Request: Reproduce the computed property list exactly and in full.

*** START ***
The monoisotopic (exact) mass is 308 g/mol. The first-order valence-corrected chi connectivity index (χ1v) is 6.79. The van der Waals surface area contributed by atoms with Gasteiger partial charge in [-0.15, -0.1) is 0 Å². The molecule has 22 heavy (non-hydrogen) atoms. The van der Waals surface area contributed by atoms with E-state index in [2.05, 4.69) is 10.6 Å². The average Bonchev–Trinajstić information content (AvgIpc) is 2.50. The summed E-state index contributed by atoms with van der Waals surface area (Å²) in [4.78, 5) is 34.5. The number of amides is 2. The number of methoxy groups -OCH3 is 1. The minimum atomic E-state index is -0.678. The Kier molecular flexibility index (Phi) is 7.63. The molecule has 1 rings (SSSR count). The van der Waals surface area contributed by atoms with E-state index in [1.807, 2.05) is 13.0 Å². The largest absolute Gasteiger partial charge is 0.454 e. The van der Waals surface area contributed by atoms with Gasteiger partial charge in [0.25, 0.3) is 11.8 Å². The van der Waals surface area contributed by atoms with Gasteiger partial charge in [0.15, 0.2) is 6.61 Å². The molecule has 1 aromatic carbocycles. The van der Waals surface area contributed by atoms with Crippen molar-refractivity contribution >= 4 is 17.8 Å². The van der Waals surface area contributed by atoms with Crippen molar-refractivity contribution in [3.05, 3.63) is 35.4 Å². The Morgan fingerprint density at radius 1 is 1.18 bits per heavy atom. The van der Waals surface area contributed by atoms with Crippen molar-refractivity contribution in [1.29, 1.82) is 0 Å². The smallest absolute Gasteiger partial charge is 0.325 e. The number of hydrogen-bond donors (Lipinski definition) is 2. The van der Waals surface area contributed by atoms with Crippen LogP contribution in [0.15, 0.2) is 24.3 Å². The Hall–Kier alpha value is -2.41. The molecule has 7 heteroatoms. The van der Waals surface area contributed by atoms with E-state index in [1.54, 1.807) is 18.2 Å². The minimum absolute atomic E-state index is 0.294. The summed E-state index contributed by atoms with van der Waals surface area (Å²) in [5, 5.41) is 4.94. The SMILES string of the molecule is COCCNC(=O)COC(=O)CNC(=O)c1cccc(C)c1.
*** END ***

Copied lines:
The monoisotopic (exact) mass is 308 g/mol. The first-order valence-corrected chi connectivity index (χ1v) is 6.79. The van der Waals surface area contributed by atoms with Gasteiger partial charge in [-0.15, -0.1) is 0 Å². The molecule has 22 heavy (non-hydrogen) atoms. The van der Waals surface area contributed by atoms with E-state index in [2.05, 4.69) is 10.6 Å². The average Bonchev–Trinajstić information content (AvgIpc) is 2.50. The summed E-state index contributed by atoms with van der Waals surface area (Å²) in [4.78, 5) is 34.5. The number of amides is 2. The number of methoxy groups -OCH3 is 1. The minimum atomic E-state index is -0.678. The Kier molecular flexibility index (Phi) is 7.63. The molecule has 1 rings (SSSR count). The van der Waals surface area contributed by atoms with E-state index in [1.807, 2.05) is 13.0 Å². The largest absolute Gasteiger partial charge is 0.454 e. The van der Waals surface area contributed by atoms with Gasteiger partial charge in [0.25, 0.3) is 11.8 Å². The van der Waals surface area contributed by atoms with Gasteiger partial charge in [0.15, 0.2) is 6.61 Å². The molecule has 1 aromatic carbocycles. The van der Waals surface area contributed by atoms with Crippen molar-refractivity contribution >= 4 is 17.8 Å². The van der Waals surface area contributed by atoms with Crippen molar-refractivity contribution in [3.05, 3.63) is 35.4 Å². The Morgan fingerprint density at radius 1 is 1.18 bits per heavy atom. The van der Waals surface area contributed by atoms with Crippen molar-refractivity contribution in [1.29, 1.82) is 0 Å². The smallest absolute Gasteiger partial charge is 0.325 e. The number of hydrogen-bond donors (Lipinski definition) is 2. The van der Waals surface area contributed by atoms with Crippen LogP contribution in [0.15, 0.2) is 24.3 Å². The Hall–Kier alpha value is -2.41. The molecule has 7 heteroatoms. The van der Waals surface area contributed by atoms with E-state index in [1.54, 1.807) is 18.2 Å². The minimum absolute atomic E-state index is 0.294. The summed E-state index contributed by atoms with van der Waals surface area (Å²) in [5, 5.41) is 4.94. The SMILES string of the molecule is COCCNC(=O)COC(=O)CNC(=O)c1cccc(C)c1.